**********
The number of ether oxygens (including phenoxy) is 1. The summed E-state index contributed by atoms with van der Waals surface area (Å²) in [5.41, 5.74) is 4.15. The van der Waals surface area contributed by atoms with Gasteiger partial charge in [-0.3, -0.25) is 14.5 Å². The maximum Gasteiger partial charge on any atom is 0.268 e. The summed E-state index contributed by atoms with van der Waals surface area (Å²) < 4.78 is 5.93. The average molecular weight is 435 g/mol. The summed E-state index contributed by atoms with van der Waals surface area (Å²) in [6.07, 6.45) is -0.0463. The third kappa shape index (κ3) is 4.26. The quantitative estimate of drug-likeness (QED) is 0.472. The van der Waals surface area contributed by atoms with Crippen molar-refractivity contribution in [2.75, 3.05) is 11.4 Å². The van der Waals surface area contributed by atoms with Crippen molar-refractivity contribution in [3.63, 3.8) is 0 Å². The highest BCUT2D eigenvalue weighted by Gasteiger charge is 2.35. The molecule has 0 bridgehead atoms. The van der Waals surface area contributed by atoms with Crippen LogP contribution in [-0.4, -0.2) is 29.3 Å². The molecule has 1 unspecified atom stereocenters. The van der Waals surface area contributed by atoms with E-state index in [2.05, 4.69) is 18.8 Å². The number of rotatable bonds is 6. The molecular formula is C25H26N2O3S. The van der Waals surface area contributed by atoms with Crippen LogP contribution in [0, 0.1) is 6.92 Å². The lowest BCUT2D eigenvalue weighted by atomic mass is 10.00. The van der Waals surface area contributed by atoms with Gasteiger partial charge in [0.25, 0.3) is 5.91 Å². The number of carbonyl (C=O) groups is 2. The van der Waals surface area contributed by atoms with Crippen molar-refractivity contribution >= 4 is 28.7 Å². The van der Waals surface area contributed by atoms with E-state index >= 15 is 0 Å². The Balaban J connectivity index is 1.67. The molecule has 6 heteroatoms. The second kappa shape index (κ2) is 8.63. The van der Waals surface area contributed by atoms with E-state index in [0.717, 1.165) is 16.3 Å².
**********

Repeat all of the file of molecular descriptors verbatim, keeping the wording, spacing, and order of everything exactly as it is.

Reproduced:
The number of ether oxygens (including phenoxy) is 1. The summed E-state index contributed by atoms with van der Waals surface area (Å²) in [5.41, 5.74) is 4.15. The van der Waals surface area contributed by atoms with Gasteiger partial charge in [-0.3, -0.25) is 14.5 Å². The maximum Gasteiger partial charge on any atom is 0.268 e. The summed E-state index contributed by atoms with van der Waals surface area (Å²) < 4.78 is 5.93. The average molecular weight is 435 g/mol. The summed E-state index contributed by atoms with van der Waals surface area (Å²) in [6.07, 6.45) is -0.0463. The third kappa shape index (κ3) is 4.26. The quantitative estimate of drug-likeness (QED) is 0.472. The van der Waals surface area contributed by atoms with Crippen molar-refractivity contribution in [2.75, 3.05) is 11.4 Å². The van der Waals surface area contributed by atoms with Crippen molar-refractivity contribution in [3.63, 3.8) is 0 Å². The highest BCUT2D eigenvalue weighted by Gasteiger charge is 2.35. The molecule has 0 bridgehead atoms. The van der Waals surface area contributed by atoms with Crippen LogP contribution in [-0.4, -0.2) is 29.3 Å². The molecule has 1 unspecified atom stereocenters. The van der Waals surface area contributed by atoms with E-state index in [2.05, 4.69) is 18.8 Å². The number of rotatable bonds is 6. The molecular formula is C25H26N2O3S. The van der Waals surface area contributed by atoms with Crippen LogP contribution in [0, 0.1) is 6.92 Å². The lowest BCUT2D eigenvalue weighted by atomic mass is 10.00. The van der Waals surface area contributed by atoms with Gasteiger partial charge in [0.25, 0.3) is 5.91 Å². The number of carbonyl (C=O) groups is 2. The van der Waals surface area contributed by atoms with Crippen molar-refractivity contribution >= 4 is 28.7 Å². The van der Waals surface area contributed by atoms with E-state index >= 15 is 0 Å². The Balaban J connectivity index is 1.67. The molecule has 6 heteroatoms. The second kappa shape index (κ2) is 8.63. The van der Waals surface area contributed by atoms with E-state index in [0.717, 1.165) is 16.3 Å².